Lebanese band's concert cancelled over religious row



BEIRUT, Weedah Hamzah (dpa)- A Lebanese music festival has cancelled a concert by rock band Mashrou' Leila, whose lead singer is openly gay, after pressure by Christian groups.
The Byblos International Festival committee said they had cancelled the concert, which was scheduled for August 9, "to prevent bloodshed and to maintain security and stability," according to a statement carried by the state-run Lebanese National News Agency.
The committee expressed regret and apologized to fans.
Mashrou' Leila are a Lebanese four-member indie rock group formed in 2008, whose lead singer Hamed Sinno is openly gay. The band, whose members are often outspoken on social issues, have been banned in Jordan and Egypt.
Shortly after the cancellation, Mashrou' Leila issued a statement saying that none of their songs are about religious beliefs.
"Everything that happened was a result of a defaming campaign and baseless accusations," the group said.
They also stressed that their songs respect all religious beliefs and that the members of the band belong to different religious groups.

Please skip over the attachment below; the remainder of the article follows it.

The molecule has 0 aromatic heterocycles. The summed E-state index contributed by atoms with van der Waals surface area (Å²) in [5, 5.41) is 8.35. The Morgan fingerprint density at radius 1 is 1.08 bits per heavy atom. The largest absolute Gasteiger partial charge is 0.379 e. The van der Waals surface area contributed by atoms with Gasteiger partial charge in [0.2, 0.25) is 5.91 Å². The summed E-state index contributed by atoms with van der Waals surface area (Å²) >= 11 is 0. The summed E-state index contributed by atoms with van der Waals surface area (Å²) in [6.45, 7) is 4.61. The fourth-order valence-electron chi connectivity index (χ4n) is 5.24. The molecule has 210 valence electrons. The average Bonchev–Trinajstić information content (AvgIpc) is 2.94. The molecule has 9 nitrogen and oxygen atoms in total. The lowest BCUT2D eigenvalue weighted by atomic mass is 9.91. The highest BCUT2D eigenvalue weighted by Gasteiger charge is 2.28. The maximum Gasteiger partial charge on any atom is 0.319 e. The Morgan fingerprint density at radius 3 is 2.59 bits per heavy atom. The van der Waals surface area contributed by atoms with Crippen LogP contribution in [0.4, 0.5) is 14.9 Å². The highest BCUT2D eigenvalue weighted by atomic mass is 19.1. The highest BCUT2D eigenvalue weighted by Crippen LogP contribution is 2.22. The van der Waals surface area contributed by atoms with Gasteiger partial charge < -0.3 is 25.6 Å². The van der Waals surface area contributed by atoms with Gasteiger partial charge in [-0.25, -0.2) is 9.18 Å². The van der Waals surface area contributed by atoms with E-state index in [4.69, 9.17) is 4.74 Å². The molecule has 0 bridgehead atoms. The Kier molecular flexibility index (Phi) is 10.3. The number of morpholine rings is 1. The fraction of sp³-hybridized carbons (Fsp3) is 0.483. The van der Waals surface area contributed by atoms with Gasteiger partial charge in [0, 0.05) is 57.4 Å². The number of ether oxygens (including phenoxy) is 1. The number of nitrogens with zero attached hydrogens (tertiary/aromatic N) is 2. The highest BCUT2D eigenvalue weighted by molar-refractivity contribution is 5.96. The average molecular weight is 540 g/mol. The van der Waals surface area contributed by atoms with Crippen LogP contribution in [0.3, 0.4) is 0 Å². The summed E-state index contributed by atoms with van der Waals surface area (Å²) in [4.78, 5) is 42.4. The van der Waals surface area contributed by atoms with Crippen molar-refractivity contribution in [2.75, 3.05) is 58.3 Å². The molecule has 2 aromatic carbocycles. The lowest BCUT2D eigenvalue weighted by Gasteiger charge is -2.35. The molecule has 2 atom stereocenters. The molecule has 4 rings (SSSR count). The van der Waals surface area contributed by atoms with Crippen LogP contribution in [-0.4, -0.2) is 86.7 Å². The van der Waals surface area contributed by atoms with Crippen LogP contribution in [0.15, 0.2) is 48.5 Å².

"The whole process, ending with the decision by the Byblos Festival committee to cancel the concert, has been very hard and stressful," the group added.
The group also thanked their fans for standing by them through this difficult time.
The Catholic Information Centre in Beirut, affiliated with the Catholic Church, had been calling for the cancellation of the concert.
Father Abdo Abu Kasem, head of the centre, told dpa: "We are with freedom as long as it does not touch religion."
The Christian Maronite Church in Byblos had also called for the concert to be cancelled, saying that the group's songs "violate holy Christian values."
Last week, the band said in a statement that they were being subjected to a "defamatory campaign [relying] exclusively on fabrications that couldn't be further from the truth, to crush freedom of expression."
After the row began this month, Human Rights Watch said it reflected "the alarming crackdown on free speech in a country once proud to embrace diversity."
Muslims make make up around 58 per cent of the population in Lebanon, split roughly evenly between Sunni and Shi'ite. Christians make up some 36 per cent.
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Tuesday, July 30th 2019
Weedah Hamzah (dpa)
           


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